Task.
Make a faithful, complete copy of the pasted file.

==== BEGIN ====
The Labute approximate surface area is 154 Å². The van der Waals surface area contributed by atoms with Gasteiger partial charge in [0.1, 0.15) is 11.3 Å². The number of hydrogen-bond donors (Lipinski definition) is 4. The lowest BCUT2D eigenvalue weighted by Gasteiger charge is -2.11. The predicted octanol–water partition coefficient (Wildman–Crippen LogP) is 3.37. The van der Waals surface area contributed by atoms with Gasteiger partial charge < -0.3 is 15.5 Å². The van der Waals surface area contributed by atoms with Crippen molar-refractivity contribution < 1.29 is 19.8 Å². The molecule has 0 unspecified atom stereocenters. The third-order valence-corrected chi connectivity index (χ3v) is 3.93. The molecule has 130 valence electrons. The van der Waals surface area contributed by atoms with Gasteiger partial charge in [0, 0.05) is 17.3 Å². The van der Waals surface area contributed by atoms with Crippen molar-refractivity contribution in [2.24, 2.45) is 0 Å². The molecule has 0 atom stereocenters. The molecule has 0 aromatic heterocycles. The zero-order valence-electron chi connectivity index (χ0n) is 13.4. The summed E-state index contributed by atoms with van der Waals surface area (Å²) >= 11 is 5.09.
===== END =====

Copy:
The Labute approximate surface area is 154 Å². The van der Waals surface area contributed by atoms with Gasteiger partial charge in [0.1, 0.15) is 11.3 Å². The number of hydrogen-bond donors (Lipinski definition) is 4. The lowest BCUT2D eigenvalue weighted by Gasteiger charge is -2.11. The predicted octanol–water partition coefficient (Wildman–Crippen LogP) is 3.37. The van der Waals surface area contributed by atoms with Gasteiger partial charge < -0.3 is 15.5 Å². The van der Waals surface area contributed by atoms with Crippen molar-refractivity contribution < 1.29 is 19.8 Å². The molecule has 0 unspecified atom stereocenters. The third-order valence-corrected chi connectivity index (χ3v) is 3.93. The molecule has 130 valence electrons. The van der Waals surface area contributed by atoms with Gasteiger partial charge in [0, 0.05) is 17.3 Å². The van der Waals surface area contributed by atoms with Crippen molar-refractivity contribution in [2.24, 2.45) is 0 Å². The molecule has 0 atom stereocenters. The molecule has 0 aromatic heterocycles. The zero-order valence-electron chi connectivity index (χ0n) is 13.4. The summed E-state index contributed by atoms with van der Waals surface area (Å²) >= 11 is 5.09.